No benefit from cuts

A new package of measures and cash to tackle
truancy was this week overshadowed by the government’s cynical
proposal to cut the child benefit of parents of persistent young
offenders and truants.

Just days after education secretary Estelle
Morris announced a £66m package of measures to tackle truancy,
the government attempted to increase its share of the vote in
today’s local elections by presenting a tough crackdown on youth

Its proposal to penalise parents by cutting
their child benefit will not reduce truancy or youth offending. It
is an unnecessary tool: the courts can already fine parents of
persistent truants, and they can order the parents of those who get
involved in antisocial behaviour to attend parenting classes once a
week for up to three months and of those who truant to ensure their
children go to school for up to a year. The proposal would also
further impoverish those parents who rely on child benefit. Such a
system would also be extremely difficult to administer.

But behind the headline proposal lies a raft
of other measures. These include new and expanded learning support
units and behaviour and support teams to ensure persistent truants
and those children who are excluded from school are still receiving
education. These are welcome moves and the government has provided
the necessary cash to ensure they materialise.

Morris claimed the package would meet the
needs of pupils, teachers and parents. It might help the parents of
children who are excluded and loafing around the house with nothing
else to do.

But it does not meet the needs of parents of
children who are disengaged from school and at risk of getting
involved in youth crime. They need sustained support to educate
them in how to parent effectively and ensure their children develop
into responsible adults. Parenting is one of the most difficult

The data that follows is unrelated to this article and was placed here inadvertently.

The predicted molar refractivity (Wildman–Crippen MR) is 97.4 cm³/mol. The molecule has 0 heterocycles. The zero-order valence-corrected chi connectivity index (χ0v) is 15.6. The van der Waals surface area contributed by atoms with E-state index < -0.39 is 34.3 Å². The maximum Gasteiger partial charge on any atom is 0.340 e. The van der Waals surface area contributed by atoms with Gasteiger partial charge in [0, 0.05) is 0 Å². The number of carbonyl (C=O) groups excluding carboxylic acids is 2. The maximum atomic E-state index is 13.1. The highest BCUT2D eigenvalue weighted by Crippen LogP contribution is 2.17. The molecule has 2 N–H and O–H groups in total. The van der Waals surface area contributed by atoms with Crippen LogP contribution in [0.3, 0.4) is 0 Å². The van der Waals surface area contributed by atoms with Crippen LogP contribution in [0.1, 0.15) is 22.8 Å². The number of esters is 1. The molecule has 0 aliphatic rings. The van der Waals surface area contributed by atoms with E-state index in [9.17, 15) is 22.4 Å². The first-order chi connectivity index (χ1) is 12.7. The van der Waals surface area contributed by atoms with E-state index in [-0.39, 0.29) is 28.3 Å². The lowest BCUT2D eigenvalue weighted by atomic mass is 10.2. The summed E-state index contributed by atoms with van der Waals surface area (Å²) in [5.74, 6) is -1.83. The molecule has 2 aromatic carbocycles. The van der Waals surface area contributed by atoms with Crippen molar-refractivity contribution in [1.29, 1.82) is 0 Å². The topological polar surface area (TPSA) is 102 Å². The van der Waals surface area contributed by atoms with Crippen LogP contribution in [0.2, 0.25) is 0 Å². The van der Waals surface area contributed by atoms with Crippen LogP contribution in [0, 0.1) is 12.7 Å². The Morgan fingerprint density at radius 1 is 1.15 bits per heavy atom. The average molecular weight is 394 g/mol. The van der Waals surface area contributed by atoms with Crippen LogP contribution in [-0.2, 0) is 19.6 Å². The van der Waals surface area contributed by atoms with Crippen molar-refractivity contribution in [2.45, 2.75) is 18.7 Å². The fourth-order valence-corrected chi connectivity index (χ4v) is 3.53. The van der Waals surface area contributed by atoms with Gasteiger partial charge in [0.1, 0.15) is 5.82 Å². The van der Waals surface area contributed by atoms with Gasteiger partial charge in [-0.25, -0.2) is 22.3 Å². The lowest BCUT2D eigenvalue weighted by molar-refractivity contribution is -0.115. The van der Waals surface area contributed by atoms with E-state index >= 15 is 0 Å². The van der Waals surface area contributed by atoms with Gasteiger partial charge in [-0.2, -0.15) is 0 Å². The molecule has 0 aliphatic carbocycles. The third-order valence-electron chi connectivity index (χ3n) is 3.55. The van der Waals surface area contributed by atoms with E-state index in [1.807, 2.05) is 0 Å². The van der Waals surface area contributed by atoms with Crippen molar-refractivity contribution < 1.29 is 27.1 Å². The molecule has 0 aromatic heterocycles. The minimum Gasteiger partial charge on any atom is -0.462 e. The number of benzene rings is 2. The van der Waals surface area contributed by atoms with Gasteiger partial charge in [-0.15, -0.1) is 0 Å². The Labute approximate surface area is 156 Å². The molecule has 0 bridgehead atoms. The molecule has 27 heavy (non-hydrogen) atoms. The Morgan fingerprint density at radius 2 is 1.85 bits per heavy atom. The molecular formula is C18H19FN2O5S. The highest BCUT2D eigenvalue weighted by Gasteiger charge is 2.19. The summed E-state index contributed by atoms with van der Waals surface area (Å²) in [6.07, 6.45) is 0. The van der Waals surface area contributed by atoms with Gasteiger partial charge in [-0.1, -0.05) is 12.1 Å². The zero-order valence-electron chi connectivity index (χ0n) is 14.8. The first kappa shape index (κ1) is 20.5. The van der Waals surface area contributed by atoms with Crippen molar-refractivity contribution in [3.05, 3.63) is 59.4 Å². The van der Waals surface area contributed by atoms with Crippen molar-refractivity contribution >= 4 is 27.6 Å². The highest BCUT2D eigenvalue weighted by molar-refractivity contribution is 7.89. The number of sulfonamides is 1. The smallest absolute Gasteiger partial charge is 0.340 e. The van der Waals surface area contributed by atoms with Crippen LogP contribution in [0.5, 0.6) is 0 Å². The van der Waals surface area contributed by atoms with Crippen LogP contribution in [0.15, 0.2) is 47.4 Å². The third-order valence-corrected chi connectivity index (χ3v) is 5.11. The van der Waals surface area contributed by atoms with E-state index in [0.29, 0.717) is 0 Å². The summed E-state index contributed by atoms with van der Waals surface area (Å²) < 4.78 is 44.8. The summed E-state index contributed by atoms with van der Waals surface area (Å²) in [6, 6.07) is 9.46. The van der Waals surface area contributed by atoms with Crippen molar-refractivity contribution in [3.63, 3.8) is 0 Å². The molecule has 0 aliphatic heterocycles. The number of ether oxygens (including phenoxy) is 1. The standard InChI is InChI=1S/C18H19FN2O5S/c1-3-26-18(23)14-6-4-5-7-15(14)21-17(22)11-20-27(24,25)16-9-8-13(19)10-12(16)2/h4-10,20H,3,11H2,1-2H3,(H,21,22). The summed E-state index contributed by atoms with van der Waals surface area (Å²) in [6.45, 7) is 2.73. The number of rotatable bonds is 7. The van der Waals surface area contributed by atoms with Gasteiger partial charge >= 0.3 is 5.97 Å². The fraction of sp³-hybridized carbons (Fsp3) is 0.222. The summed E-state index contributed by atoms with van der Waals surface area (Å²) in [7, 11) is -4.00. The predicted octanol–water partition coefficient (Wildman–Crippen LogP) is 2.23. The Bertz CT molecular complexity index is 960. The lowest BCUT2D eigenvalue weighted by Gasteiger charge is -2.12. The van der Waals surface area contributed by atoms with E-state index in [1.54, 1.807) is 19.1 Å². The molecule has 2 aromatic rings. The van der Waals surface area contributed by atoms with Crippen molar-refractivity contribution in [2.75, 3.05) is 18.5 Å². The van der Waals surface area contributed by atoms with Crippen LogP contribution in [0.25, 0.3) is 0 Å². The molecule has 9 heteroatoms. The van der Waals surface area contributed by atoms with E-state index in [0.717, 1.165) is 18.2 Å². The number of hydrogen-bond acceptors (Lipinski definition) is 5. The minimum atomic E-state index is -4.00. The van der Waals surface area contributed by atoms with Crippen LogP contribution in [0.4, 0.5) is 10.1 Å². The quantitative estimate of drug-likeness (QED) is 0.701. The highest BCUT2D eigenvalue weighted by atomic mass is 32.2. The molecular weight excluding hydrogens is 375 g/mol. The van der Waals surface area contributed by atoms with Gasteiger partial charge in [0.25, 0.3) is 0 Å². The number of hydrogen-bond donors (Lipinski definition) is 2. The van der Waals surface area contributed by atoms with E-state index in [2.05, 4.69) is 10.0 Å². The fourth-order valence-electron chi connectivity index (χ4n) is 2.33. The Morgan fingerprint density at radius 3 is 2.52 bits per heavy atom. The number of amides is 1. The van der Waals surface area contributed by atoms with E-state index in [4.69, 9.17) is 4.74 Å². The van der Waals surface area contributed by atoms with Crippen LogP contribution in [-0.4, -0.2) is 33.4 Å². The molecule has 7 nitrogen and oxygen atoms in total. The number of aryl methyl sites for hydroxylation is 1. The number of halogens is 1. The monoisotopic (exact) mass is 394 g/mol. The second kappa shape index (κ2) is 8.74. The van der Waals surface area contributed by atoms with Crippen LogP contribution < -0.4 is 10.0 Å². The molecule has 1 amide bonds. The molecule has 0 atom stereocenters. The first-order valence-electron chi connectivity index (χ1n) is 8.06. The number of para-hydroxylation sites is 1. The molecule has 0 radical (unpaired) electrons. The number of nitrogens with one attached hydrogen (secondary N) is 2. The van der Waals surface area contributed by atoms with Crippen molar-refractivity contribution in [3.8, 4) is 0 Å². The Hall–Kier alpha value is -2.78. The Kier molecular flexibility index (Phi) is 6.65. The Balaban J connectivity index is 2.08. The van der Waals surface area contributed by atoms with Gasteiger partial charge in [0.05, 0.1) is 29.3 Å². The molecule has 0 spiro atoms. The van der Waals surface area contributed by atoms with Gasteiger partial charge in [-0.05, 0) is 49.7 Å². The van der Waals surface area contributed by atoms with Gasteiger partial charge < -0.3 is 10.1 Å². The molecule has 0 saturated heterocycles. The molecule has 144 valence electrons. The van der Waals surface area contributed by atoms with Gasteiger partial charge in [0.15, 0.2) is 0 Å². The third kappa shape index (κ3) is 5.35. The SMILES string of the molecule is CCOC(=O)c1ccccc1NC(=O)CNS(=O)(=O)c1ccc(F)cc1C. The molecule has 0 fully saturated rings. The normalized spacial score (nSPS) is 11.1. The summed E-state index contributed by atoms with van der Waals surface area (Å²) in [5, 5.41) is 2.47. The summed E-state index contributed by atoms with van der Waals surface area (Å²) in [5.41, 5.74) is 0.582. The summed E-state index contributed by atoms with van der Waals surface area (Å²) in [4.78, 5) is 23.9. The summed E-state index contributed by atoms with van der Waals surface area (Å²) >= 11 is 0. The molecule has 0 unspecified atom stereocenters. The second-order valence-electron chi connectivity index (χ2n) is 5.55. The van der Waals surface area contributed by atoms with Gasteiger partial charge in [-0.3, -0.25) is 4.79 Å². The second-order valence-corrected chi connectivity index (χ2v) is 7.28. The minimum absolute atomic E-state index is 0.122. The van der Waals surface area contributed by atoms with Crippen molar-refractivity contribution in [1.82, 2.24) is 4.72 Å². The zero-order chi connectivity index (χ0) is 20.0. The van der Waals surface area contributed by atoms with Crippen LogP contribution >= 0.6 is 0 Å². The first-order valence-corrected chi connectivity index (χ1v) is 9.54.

jobs in the world and most people could benefit from education and
support in carrying out the task.

Children truant and become involved in
antisocial behaviour because of a range of factors. It is incorrect
to assume that poor parenting is always the reason. Therefore
blaming the parents by cutting their child benefit is not the
answer. The government should be looking at family support services
to find solutions to youth crime, not the social security

Poverty is still the key

According to a survey commissioned by the
charity Save the Children, 60 per cent of people say that child
poverty is a serious political issue. So, apparently, does the
government, given Gordon Brown’s pledge to end child poverty within
a generation. To the government’s embarrassment, it emerged last
month that 3.9 million children were still living in poverty, a
drop of only 500,000 since it came to office.

The blame for this lies squarely with the
Conservative spending policy adopted by the government in its first
years, when, for example, the hardships endured by lone parents
were compounded rather than alleviated. Tax credits, targeted
benefits and low unemployment have begun to improve matters, but
the government continues to send out mixed messages about

Social security secretary Alistair Darling has
suggested revising the indicators by which poverty is measured,
exciting suspicion that he merely wants to show the government’s
performance in a better light. This move would be a mistake. The
government must resist the temptation to footle with its long-term
objective of eradicating child poverty.


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